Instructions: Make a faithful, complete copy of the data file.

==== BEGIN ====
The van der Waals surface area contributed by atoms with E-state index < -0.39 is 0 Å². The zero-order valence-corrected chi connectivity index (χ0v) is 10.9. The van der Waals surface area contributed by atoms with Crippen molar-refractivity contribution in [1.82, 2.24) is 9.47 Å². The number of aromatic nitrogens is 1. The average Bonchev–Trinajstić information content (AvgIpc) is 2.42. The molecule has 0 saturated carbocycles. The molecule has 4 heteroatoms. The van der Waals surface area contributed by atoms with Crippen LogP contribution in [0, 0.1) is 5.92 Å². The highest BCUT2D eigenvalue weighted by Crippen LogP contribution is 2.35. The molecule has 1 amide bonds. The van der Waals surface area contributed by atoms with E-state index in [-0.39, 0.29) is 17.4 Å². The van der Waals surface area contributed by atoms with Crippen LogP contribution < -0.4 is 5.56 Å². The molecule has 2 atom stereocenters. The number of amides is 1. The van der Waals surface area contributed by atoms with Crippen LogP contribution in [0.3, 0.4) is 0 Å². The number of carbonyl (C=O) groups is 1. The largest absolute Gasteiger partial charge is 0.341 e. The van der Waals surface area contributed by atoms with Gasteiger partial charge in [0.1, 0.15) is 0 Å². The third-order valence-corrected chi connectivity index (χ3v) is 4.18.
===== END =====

The van der Waals surface area contributed by atoms with E-state index < -0.39 is 0 Å². The zero-order valence-corrected chi connectivity index (χ0v) is 10.9. The van der Waals surface area contributed by atoms with Crippen molar-refractivity contribution in [1.82, 2.24) is 9.47 Å². The number of aromatic nitrogens is 1. The average Bonchev–Trinajstić information content (AvgIpc) is 2.42. The molecule has 0 saturated carbocycles. The molecule has 4 heteroatoms. The van der Waals surface area contributed by atoms with Crippen LogP contribution in [0, 0.1) is 5.92 Å². The highest BCUT2D eigenvalue weighted by Crippen LogP contribution is 2.35. The molecule has 1 amide bonds. The van der Waals surface area contributed by atoms with E-state index in [-0.39, 0.29) is 17.4 Å². The van der Waals surface area contributed by atoms with Crippen LogP contribution < -0.4 is 5.56 Å². The molecule has 2 atom stereocenters. The number of amides is 1. The van der Waals surface area contributed by atoms with Crippen LogP contribution in [0.3, 0.4) is 0 Å². The number of carbonyl (C=O) groups is 1. The largest absolute Gasteiger partial charge is 0.341 e. The van der Waals surface area contributed by atoms with Gasteiger partial charge in [0.1, 0.15) is 0 Å². The third-order valence-corrected chi connectivity index (χ3v) is 4.18.